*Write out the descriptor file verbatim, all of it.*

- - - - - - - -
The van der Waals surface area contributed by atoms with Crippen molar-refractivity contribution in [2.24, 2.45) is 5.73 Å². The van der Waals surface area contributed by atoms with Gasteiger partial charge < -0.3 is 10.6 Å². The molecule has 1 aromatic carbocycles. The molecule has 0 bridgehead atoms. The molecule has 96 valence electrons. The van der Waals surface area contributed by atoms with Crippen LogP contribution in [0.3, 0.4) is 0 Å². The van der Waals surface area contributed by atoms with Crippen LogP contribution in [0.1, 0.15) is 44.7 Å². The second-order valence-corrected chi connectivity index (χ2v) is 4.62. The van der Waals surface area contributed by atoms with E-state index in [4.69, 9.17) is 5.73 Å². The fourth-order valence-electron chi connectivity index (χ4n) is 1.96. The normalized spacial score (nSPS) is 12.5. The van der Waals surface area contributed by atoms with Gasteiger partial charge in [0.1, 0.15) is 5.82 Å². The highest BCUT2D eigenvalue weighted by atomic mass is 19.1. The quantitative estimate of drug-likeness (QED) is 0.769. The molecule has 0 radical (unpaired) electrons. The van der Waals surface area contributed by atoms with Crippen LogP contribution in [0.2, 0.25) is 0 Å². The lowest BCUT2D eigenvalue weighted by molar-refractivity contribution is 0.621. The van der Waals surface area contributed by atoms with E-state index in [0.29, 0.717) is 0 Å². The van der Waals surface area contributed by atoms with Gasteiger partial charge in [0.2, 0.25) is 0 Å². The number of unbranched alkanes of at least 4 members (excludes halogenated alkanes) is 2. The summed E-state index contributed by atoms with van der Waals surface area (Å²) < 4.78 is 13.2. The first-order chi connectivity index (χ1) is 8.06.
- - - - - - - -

The van der Waals surface area contributed by atoms with Crippen molar-refractivity contribution in [2.24, 2.45) is 5.73 Å². The van der Waals surface area contributed by atoms with Gasteiger partial charge < -0.3 is 10.6 Å². The molecule has 1 aromatic carbocycles. The molecule has 0 bridgehead atoms. The molecule has 96 valence electrons. The van der Waals surface area contributed by atoms with Crippen LogP contribution in [0.3, 0.4) is 0 Å². The van der Waals surface area contributed by atoms with Crippen LogP contribution in [0.1, 0.15) is 44.7 Å². The second-order valence-corrected chi connectivity index (χ2v) is 4.62. The van der Waals surface area contributed by atoms with E-state index in [4.69, 9.17) is 5.73 Å². The fourth-order valence-electron chi connectivity index (χ4n) is 1.96. The normalized spacial score (nSPS) is 12.5. The van der Waals surface area contributed by atoms with Gasteiger partial charge in [0.1, 0.15) is 5.82 Å². The highest BCUT2D eigenvalue weighted by atomic mass is 19.1. The quantitative estimate of drug-likeness (QED) is 0.769. The molecule has 0 radical (unpaired) electrons. The van der Waals surface area contributed by atoms with Crippen LogP contribution in [0.2, 0.25) is 0 Å². The lowest BCUT2D eigenvalue weighted by molar-refractivity contribution is 0.621. The van der Waals surface area contributed by atoms with E-state index in [0.29, 0.717) is 0 Å². The van der Waals surface area contributed by atoms with Gasteiger partial charge in [0.2, 0.25) is 0 Å². The number of unbranched alkanes of at least 4 members (excludes halogenated alkanes) is 2. The summed E-state index contributed by atoms with van der Waals surface area (Å²) < 4.78 is 13.2. The first-order chi connectivity index (χ1) is 8.06.